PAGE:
Google (NASDAQ: GOOG) has announced the five winners of its Project 10^100 contest, a competition that is rewarding big thinkers in education, government, science and transportation with a combined $10 million to pursue their efforts.
Google launched the Project 10^100 contest for ideas to change the world two years ago and got swamped with 150,000 ideas from people in more than 170 countries. Google boiled the submissions down to 16 and asked the public to vote, which has resulted in the five winning ideas.
It's been quite the philanthropic week, with Facebook CEO Mark Zuckerberg pledging $100 million to help Newark, N.J.'s struggling school system.
Also see: 10 coolest experiments from Google Labs
As for Project 10^100, the winning ideas are as follows, as outlined on Google's blog by Google's VP of Marketing, Lorraine Twohill:
• The non-profit Khan Academy gets $2 million to expand its high quality teaching video catalogue with more courses and to provide them in more languages.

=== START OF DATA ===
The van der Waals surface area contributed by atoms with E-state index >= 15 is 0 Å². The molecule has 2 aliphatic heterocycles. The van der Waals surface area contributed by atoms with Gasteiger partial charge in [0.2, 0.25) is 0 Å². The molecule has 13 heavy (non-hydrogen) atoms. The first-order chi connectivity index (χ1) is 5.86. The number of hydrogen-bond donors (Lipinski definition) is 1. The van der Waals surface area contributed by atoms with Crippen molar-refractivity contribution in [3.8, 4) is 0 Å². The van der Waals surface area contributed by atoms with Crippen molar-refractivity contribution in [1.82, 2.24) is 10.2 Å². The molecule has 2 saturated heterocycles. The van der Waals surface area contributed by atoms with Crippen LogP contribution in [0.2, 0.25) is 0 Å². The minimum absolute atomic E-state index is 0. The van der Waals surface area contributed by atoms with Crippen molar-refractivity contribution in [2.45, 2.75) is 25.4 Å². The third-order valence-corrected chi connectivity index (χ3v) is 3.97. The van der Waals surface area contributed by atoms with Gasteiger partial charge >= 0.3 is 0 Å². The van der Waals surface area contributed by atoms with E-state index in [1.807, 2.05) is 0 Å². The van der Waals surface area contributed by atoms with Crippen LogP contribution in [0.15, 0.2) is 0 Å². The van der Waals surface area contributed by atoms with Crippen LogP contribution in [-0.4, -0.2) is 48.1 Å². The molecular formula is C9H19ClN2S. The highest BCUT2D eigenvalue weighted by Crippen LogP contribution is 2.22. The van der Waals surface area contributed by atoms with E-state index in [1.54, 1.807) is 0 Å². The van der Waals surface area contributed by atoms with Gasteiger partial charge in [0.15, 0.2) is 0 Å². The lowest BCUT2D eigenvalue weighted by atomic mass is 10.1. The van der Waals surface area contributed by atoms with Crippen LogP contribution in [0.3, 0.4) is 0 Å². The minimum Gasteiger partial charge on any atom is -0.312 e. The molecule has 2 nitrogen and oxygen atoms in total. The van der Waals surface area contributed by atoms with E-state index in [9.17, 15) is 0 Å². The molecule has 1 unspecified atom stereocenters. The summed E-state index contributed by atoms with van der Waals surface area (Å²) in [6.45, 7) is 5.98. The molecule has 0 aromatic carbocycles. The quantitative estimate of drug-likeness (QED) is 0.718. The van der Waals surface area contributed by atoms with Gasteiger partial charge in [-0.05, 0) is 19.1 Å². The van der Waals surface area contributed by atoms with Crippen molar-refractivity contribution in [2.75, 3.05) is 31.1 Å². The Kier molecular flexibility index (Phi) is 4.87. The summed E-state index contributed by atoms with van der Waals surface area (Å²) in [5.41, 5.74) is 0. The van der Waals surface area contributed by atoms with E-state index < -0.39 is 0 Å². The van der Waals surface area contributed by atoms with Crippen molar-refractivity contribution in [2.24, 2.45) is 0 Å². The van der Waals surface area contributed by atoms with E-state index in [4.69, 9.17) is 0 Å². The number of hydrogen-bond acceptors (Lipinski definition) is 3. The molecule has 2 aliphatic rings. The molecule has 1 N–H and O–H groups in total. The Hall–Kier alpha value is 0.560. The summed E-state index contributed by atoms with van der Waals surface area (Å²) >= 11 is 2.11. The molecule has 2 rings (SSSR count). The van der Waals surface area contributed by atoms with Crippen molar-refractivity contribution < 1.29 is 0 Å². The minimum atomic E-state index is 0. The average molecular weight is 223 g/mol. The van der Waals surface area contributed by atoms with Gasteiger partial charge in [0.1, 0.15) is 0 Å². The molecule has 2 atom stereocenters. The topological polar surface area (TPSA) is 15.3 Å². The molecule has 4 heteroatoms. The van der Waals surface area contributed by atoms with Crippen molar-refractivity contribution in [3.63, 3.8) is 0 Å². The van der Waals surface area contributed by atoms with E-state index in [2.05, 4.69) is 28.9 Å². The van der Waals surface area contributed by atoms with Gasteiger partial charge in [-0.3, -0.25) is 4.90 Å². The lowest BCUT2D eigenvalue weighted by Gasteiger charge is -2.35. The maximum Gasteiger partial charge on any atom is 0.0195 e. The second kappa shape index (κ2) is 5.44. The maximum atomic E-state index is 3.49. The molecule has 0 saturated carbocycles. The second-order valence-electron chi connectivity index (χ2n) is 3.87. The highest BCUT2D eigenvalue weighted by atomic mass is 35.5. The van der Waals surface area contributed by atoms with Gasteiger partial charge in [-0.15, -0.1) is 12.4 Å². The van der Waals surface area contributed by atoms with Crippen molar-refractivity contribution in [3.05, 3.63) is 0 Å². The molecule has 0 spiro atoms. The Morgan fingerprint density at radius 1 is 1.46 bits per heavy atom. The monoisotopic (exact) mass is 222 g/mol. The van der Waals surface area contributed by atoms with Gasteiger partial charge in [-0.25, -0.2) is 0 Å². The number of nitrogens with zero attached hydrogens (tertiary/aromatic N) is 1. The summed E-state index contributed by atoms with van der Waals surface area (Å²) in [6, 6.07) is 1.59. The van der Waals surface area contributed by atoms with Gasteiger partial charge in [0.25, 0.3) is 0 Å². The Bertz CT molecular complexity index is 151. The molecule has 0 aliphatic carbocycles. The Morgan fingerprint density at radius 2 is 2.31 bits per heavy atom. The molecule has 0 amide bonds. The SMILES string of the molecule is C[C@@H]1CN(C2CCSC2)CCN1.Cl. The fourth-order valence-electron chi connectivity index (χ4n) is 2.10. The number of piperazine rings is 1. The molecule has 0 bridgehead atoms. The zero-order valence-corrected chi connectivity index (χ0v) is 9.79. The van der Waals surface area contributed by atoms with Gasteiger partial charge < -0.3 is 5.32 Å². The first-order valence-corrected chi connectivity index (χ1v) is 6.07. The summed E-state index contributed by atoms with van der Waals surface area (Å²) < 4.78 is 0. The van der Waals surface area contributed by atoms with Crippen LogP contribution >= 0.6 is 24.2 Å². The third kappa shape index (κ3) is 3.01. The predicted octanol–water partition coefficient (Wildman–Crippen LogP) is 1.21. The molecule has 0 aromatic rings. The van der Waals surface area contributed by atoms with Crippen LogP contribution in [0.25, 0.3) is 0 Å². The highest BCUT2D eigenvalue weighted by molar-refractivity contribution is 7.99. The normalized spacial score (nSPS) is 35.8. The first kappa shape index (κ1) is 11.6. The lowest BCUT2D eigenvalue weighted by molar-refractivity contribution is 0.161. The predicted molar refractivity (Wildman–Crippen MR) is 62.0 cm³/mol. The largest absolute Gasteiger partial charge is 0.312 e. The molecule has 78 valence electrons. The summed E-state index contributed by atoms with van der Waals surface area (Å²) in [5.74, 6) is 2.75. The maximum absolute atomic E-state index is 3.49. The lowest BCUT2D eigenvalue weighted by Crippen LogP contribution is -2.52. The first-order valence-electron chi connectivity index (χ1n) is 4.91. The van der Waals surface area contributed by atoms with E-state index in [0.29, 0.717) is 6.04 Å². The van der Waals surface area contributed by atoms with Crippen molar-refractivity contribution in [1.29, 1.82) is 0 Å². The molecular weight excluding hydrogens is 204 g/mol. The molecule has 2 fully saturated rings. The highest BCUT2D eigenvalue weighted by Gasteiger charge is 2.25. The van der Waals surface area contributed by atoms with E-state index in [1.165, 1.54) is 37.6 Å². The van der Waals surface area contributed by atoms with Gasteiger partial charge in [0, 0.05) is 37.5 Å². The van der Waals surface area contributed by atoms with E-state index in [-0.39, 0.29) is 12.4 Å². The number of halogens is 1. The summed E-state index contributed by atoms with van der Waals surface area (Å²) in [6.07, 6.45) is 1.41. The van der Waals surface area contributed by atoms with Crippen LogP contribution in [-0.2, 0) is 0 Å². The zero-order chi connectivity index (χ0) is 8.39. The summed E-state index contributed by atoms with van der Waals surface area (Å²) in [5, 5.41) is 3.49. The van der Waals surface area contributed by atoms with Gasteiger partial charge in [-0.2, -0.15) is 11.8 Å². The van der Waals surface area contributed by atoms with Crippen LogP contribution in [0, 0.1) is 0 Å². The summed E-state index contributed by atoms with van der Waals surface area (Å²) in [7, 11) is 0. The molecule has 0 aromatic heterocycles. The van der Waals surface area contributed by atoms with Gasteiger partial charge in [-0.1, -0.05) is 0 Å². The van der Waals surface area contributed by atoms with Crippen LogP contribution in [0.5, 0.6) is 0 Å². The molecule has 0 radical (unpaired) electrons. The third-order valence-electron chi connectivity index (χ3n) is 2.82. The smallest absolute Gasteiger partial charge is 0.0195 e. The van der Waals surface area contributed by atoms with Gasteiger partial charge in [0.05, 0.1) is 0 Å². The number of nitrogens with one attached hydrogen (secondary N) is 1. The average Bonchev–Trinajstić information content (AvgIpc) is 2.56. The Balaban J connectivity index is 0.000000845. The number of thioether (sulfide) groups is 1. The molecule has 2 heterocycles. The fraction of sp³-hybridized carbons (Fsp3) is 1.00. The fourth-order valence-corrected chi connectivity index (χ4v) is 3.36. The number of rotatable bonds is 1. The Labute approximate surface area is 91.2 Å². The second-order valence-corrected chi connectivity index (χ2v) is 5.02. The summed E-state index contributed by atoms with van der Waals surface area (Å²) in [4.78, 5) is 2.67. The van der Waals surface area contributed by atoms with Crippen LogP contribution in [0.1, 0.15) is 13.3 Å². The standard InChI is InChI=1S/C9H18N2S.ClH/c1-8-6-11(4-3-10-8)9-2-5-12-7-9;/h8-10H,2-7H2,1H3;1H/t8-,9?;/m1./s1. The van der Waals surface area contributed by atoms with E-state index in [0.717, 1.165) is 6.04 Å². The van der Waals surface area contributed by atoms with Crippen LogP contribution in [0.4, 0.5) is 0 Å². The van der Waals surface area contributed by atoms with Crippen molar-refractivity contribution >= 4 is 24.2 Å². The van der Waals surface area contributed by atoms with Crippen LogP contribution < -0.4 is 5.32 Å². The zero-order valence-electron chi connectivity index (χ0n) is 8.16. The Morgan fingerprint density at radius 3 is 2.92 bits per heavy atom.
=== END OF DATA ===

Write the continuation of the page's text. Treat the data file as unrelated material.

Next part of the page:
• A non-profit called FIRST that fosters interest in science and engineering through student team competitions has been awarded $3 million to support new student-driven robotics team fundraising programs so that more students will take part.
• Public.Resource.Org gets $2 million to further its efforts to make public government documents available online in the United States. Specifically, the funding will go toward its Law.Gov initiative to make all primary legal materials in the U.S. available online.
• Shweeb wins $1 million to work on its human-powered short-to-medium distance transport system for an urban setting. Think pneumatic tubes mixed with a monorail for people.
• The African Institute for Mathematical Sciences (AIMS) gets $2 million to fund expansion of its graduate-level math and science programs for Africa.
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